Thomas A. "Tom" Marr, the longtime conservative radio talk-show host who earlier in his career was a play-by-play announcer for Orioles games, was recalled at his funeral Mass on Friday as a broadcast giant and an innovator.
"Tom Marr was a lion of talk radio," said his son, Thomas Marr IV. "There's simply no other way to put it."
Marr, 73, died of a stroke July 7 after undergoing back surgery.
His career in radio spanned decades and centered on baseball and local and national politics, and many of the more than 200 people who attended the Mass at St. Joseph Roman Catholic Church in Cockeysville represented those worlds.
Marr's children, grandchildren, nieces and nephews all participated in the service. In his eulogy, Thomas Marr IV said his father made an impact both in the world of radio and at home.
"He was every bit a loving father and family man as he was a broadcaster," he said, his voice cracking.
The Rev. Chris Whatley called Marr a friend — and jokingly described him as a "Catholic curmudgeon." He said Marr once questioned him about going to a better place after death, and Whatley told him not to worry.
"I said, 'If the likes of you don't get into heaven, you can join me in the other place,'" Whatley said.
Marr, a Marine who served from 1960 to 1963, had a flag placed on his casket during Friday's service, and a bugler sounded taps.
Marr started his professional radio career at WFBR-AM in 1967 and began broadcasting Orioles games in 1979, becoming part of the "Orioles Magic" team, and later working with broadcaster Jon Miller.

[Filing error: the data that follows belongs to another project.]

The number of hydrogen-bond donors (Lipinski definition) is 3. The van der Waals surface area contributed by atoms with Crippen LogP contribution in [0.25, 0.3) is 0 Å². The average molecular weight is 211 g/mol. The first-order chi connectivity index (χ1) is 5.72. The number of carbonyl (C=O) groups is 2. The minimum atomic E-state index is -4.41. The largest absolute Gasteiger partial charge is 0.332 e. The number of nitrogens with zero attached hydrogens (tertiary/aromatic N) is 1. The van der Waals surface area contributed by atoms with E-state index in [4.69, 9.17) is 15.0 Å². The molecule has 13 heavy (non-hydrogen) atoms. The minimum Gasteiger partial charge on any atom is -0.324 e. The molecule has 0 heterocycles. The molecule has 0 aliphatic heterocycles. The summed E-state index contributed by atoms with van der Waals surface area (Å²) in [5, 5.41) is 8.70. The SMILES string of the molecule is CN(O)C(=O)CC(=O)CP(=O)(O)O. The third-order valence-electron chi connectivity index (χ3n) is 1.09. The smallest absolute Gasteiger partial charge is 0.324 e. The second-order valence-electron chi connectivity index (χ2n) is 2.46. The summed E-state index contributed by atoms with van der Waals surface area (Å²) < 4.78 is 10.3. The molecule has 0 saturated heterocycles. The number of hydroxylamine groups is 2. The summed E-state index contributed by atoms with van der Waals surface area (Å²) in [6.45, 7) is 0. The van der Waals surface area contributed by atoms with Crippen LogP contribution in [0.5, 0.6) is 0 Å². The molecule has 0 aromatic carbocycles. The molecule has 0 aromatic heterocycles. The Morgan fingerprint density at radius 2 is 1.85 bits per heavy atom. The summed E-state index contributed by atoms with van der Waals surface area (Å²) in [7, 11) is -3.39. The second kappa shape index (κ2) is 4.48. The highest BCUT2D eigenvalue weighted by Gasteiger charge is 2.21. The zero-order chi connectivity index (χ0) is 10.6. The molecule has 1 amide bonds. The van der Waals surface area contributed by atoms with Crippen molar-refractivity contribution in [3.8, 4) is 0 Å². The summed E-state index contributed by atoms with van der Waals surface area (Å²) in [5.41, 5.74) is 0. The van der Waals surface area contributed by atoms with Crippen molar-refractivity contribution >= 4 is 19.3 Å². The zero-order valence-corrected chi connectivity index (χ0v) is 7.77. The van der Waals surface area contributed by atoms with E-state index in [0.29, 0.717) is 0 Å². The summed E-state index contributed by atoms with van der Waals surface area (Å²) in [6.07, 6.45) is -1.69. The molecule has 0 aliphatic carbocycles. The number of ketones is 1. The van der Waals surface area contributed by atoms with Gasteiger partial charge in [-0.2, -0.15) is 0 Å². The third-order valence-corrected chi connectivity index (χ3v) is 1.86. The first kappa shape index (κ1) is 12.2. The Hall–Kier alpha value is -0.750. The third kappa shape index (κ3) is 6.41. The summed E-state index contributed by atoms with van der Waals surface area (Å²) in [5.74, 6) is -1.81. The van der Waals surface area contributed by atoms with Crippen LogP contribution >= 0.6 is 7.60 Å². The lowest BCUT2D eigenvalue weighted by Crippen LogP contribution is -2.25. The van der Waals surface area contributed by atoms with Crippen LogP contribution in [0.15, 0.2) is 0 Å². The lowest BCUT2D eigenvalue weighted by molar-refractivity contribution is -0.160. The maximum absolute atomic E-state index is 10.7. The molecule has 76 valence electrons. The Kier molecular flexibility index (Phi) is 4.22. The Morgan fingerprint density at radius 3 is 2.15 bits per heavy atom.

He moved to WCBM in 1988 and embraced the talk format. After a brief departure in 1996 for two years in Philadelphia, he returned in 1998. He was still working at the station at the time of his death, hosting "The Tom Marr Show."
"He could be tough, but he had a heart of gold," said WCBM program director Sean Casey.
Marr developed a following among conservative voices, and made appearances on CNN and Fox.
His death last week was noted by local officials of all political stripes, from Gov. Larry Hogan and former Rep. Helen Delich Bentley, both Republicans, to Baltimore City Councilwoman Mary Pat Clarke, a Democrat.
Ed Flanigan, radio personality who worked with Marr at WMAR, said his former colleague represented the true spirit of broadcast journalism. He said Marr had a combination of personalty, professionalism and production capabilities.
Lester Kinsolving, another political talk-show host on WCBM, called him "surely one of the most colorful and inventively needling characters I have ever known.
"I shall miss him immensely," Kinsolving said.
Baltimore Sun reporter Frederick Rasmussen contributed to this article.